Many homeowners are aware that having lovely natural stone kitchen countertops can increase the property value considerably. They probably want it themselves if they were looking at other people’s homes! However, while granite countertops are definitely popular, other types of stone countertops are available. One of these is quartz countertops. Unlike apples and oranges, granite and quartz countertops are similar enough to makes choosing one over the other can be challenging.
Here are a few things you want to consider when making your choice
The cost of granite countertops depends on what you choose. Because it is a natural stone, some are harder to source than others are. Prices start at $39 per square foot (yes, it is pricey, but that’s why it adds value to your home) but it can go up to $155 if you get blue granite from Norway, for example. Quartz countertops start out more expensive at $67, with the top range at about $95 per square foot. Most commercially available quartz countertops are engineered stone. They produce it by mixing up ground quartz, resins, and dyes. Some quartz countertops are actually from a block or natural quartz, but these are rare and expensive. Because it is an engineered stone, prices are more predictable if not lower than for the granite counterparts.
No two granite slabs are identical, even if they are from the same block. The irregularity of these slabs may displease some, but most consider it as part of what makes it so charming. Granite may also have pits and fissures, which some consider defects while others consider adds character to the stone. Quartz countertops, on the other hand, have a uniform design, so they are easier to match. There are no pits or fissures in quartz slabs.
When it comes to color and design, you have fewer choices when it comes to granite. It is a matter of what you see is what you get. You have to make do with what is available. Quartz countertops come in a large variety of colors and designs, and they are much more readily available.
Unless you have a sharp eye, it is very hard to distinguish between a granite and quartz countertop. They are both quite beautiful and share many characteristics. Purists will argue that a one-of-a-kind piece of art is more valuable than a limited edition print, but when it comes to how it looks in the kitchen, there is no real difference.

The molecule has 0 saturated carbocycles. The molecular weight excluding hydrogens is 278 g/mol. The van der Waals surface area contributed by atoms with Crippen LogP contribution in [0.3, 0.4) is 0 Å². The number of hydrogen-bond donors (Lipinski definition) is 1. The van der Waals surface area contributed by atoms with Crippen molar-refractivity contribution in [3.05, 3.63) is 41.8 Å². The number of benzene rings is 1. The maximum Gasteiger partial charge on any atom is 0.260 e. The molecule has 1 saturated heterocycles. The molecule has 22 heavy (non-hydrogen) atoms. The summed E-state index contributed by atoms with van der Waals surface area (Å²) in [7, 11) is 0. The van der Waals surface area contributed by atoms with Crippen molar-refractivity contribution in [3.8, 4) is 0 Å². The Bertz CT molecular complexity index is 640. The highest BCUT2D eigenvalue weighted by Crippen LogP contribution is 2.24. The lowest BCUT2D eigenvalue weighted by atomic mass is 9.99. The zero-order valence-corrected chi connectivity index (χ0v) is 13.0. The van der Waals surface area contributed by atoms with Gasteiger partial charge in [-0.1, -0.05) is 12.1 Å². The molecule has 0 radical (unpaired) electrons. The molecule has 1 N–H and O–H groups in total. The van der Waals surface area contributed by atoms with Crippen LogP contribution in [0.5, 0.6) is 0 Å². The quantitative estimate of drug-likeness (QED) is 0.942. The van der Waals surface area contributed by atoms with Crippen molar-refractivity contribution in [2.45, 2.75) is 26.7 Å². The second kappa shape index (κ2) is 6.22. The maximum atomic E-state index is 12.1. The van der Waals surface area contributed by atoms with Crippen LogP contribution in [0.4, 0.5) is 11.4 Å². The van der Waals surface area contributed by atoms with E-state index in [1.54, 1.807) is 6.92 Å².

Granite scores a 6 to 7 in the Mohs hardness scale for minerals. Quartz scores a 7 to 8. To give you a little perspective, diamonds score a 10. Granite typically has 20% or so of quartz, while a quartz slab will have at least 93% quartz. It follows, then, that quartz slabs are harder than granite slabs. This makes quartz countertops much more scratch resistant, so you can abuse it more. However, the higher quartz content also makes quartz countertops heavier than granite ones, which may require more support (and higher cost) when installed.
As minerals go, both granite and quartz are extremely hard, although neither is indestructible. Both can chip or break with enough pressure. However, under normal use and with reasonable maintenance, both types of countertops will take a lot of use and abuse without much damage.
Granite is an igneous rock, which means that it formed as molten magma cooled beneath the surface of the earth. As such, it is a dense rock, but retains some pores. These pores make it vulnerable to some seepage and staining. Granite producers treat granite slabs with a protective resin layer to seal these pores, but regular resealing is recommended to maintain the integrity of the slab.
Quartz countertops, from the other hand, are fundamentally non-porous. Quartz itself is a crystal mineral and porous, but since it is ground up, and then reconstituted, the porosity is all but eliminated. There is therefore little risk of staining. There is no need to seal a quartz countertop.
The porosity of granite makes it less hygienic than quartz countertops. Microscopic bits of food and dirt can work itself in, encouraging bacterial growth. However, you can avoid this by making sure the seal is intact and with regular cleaning of the countertop.
Granite countertops need a little more TLC than quartz countertops. One is the sealing, which you must do every one to three years, depending on how much use it gets. Another is reaction to acids, such as wine or lemon juice, which can stain your countertops. A good way to avoid this is to wipe up spills immediately. Regular cleaning is the same for granite and quartz countertops, however. Warm water and a mild soap is all you need to keep them looking beautiful and polished.
You should note that quartz countertops have a peculiar weakness. The color can fade when exposed to direct sunlight, most notably the dark ones.. This is because quartz crystals do not really have any color. It is either transparent or whitish translucent. The color and design of the quartz countertop comes from a careful application of dyes that can fade under the sun. Granite countertops do not react as readily to direct sunlight because the colors are present at the atomic level, and not artificially applied.
Stone countertops are all the rage, and granite countertops are the belles of the ball. However, quartz countertops have been making inroads on popularity in the last decade of so. There is very little to choose between the two, however, as the discussion above shows. The decision you ultimately make for one or the other will be a question of personal preference. No two people will have the same reaction to a thing of beauty. If you believe that natural trumps manufactured every time, then granite countertops is your best bet. If you are more concerned with matching colors and designs for a seamless, uniform look, then you will have better luck choosing quartz countertops.